I have actually compiled a great list of schools that I fit right in with the faculty based on some of their past publications and research interest (like 15 schools). Around August I will email them seeing if they will accept students so hopefully they will be. But I know the GRE will definitely either hold me back or definitely get me into some of my top school choices. But since I already took the GRE once and scored a 4.5 on the Analytical section- I'm not gonna worry too much on writing as most schools usually emphasize verbal and Quant. I'm also prepared to take it once more before applications if I bomb it. This time around I'm going to be super prepared. But thank youu for all your great advice and input!!!! Goodluck and congrats on those amazing scores!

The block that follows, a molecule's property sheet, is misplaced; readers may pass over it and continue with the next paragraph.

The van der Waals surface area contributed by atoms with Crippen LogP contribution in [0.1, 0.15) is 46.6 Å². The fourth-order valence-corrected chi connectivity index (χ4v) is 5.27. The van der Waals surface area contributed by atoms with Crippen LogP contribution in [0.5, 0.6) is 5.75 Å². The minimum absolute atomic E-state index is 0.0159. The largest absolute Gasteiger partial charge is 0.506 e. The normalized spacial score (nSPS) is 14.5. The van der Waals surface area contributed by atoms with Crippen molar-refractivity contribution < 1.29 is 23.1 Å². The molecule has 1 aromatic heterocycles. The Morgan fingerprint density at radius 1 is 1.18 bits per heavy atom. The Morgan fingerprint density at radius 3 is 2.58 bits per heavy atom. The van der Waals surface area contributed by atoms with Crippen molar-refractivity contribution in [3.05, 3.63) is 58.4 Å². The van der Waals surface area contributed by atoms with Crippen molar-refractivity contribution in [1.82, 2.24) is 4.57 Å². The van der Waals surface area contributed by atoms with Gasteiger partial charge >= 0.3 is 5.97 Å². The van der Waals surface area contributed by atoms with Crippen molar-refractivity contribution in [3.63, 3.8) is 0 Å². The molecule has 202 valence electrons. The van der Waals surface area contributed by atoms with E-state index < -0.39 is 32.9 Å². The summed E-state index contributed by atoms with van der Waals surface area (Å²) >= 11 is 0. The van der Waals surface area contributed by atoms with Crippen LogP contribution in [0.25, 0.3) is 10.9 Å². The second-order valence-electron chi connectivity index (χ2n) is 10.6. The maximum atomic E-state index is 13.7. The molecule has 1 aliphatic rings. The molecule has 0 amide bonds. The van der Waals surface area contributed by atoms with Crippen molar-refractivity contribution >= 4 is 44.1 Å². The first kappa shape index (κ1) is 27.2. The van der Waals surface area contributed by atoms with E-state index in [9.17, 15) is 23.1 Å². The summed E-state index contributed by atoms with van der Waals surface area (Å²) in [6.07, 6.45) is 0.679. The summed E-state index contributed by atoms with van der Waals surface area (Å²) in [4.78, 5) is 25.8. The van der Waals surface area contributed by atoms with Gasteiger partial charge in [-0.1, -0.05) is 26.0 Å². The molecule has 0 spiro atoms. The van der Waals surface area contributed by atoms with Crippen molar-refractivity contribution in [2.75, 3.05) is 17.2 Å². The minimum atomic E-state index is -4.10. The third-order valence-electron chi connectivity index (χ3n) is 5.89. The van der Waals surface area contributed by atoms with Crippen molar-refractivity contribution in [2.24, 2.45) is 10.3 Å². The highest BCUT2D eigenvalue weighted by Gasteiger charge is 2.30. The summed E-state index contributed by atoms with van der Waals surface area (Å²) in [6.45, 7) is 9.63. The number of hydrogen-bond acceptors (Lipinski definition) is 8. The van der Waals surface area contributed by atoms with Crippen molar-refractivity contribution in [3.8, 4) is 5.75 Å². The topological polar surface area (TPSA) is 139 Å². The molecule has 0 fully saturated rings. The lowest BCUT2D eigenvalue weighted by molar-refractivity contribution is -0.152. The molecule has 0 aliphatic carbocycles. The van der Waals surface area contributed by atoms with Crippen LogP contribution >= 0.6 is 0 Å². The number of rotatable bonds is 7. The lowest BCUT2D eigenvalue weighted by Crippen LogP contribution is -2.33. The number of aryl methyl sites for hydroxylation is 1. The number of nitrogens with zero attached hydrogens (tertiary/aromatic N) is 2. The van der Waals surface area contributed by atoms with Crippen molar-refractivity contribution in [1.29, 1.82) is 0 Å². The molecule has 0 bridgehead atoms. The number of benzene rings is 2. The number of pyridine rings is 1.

That sounds like a great plan, except that I am not sure if emailing faculty of the universities you are applying to is a good idea. I did email some faculty members before applying to some schools and none of them replied. Later I learned that most faculty members in my field tend to ignore emails from prospective PhD applicants because they get too many of them. However, in your field that may be different, so ask the professors you have worked with before sending out the emails.

Also, ask your professors if they directly know any faculty members at universities you want to apply to. In my case a professor from my undergraduate school personally knew some people in the school that accepted me and I am sure his recommendation had a lot to do with it.

Good luck and I hope around this time next year you will already have received the great news.